Isolated CNS Relapse
Isolated CNS relapse occurs in 3% to 5% of pediatric AML patients.[27,28] Factors associated with an increased risk of isolated CNS relapse include the following:
- Age younger than 2 years at initial diagnosis.
- M5 leukemia.
- 11q23 abnormalities.
- CNS involvement at initial diagnosis.
The outcome of isolated CNS relapse when treated as a systemic relapse is similar to that of bone marrow relapse. In one study, the 8-year OS for a cohort of children with an isolated CNS relapse was 26% ± 16%.
Recurrent Acute Promyelocytic Leukemia (APL)
Despite the improvement in outcomes for patients with newly diagnosed APL, approximately 10% to 20% of patients relapse.
An important issue in children is the prior exposure to anthracyclines, which can range from 400 mg/m2 to 750 mg/m2. Thus, regimens containing anthracyclines are often not optimal for children with APL who suffer relapse. For children with recurrent APL, the use of arsenic trioxide as a single agent or regimens including all-trans retinoic acid should be considered, depending on the therapy given during first remission. Arsenic trioxide is an active agent in patients with recurrent APL, with approximately 85% of patients achieving remission after treatment with this agent.[30,31,32,33] Data are limited on the use of arsenic trioxide in children, although published reports suggest that children with relapsed APL have a response to arsenic trioxide similar to that of adults.[30,32,34] Because arsenic trioxide causes QT interval prolongation that can lead to life-threatening arrhythmias, it is essential to monitor electrolytes closely in patients receiving arsenic trioxide and to maintain potassium and magnesium values at midnormal ranges. The use of anti-CD33/calicheamicin monoclonal antibody as a single agent resulted in 91% (9 of 11 patients) molecular remission after two doses and in 100% of patients (13 of 13) after three doses, thus demonstrating excellent activity of this agent in relapsed APL.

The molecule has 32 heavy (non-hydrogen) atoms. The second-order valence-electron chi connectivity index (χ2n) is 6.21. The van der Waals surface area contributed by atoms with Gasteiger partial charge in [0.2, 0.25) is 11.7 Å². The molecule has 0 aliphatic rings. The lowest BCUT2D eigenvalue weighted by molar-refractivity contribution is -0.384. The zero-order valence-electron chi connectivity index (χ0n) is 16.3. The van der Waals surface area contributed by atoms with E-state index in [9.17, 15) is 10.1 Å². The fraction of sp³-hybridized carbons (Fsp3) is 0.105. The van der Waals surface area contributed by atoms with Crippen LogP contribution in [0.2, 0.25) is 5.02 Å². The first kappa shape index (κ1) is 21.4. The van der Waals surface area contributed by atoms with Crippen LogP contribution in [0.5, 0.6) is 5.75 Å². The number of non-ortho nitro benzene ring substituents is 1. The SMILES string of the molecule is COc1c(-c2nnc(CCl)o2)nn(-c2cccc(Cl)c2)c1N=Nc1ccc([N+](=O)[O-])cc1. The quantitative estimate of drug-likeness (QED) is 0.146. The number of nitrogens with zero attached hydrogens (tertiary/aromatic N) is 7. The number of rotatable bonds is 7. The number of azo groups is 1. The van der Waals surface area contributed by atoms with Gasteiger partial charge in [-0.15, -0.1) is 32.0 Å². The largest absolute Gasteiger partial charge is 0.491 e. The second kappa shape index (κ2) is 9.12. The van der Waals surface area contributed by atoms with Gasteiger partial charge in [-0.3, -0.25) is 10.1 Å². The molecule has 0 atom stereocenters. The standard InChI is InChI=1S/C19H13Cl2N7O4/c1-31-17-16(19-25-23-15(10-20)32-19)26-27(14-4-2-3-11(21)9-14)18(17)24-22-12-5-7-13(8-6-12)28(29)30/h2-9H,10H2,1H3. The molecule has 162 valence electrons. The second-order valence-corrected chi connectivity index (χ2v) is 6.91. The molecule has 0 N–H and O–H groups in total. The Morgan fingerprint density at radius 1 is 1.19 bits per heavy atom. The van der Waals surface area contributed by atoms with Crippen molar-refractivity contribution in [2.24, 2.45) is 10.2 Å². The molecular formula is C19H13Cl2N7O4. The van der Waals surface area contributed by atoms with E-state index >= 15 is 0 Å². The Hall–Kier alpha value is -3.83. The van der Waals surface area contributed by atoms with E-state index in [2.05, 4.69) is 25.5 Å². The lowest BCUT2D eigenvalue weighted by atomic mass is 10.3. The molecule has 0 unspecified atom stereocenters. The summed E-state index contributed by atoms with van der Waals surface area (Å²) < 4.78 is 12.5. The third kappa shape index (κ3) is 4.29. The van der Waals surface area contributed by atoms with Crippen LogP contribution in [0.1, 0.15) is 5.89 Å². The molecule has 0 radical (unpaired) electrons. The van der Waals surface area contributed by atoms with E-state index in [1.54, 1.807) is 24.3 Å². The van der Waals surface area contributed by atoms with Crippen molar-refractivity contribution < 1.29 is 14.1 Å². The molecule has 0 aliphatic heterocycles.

Retrospective pediatric studies have reported 5-year event-free survival (EFS) rates after either autologous or allogeneic transplantation approaches to be similar at approximately 70%.[38,39] When considering autologous transplantation, a study in adult patients demonstrated improved 7-year EFS (77% vs. 50%) when both the patient and the stem cell product had negative promyelocytic leukemia/retinoic acid receptor alpha fusion transcript by polymerase chain reaction (molecular remission) before transplant. Another study demonstrated that among seven patients undergoing autologous HSCT and whose cells were minimal residual disease (MRD)-positive, all relapsed in less than 9 months after transplantation; however, only one of eight patients whose autologous donor cells were MRD-negative relapsed. Another report demonstrated that the 5-year EFS was 83.3% for patients who underwent autologous HSCT in second molecular remission and was 34.5% for patients who received only maintenance therapy. Such data support the use of autologous transplantation in patients who are MRD-negative in second complete remission who have poorly matched allogeneic donors.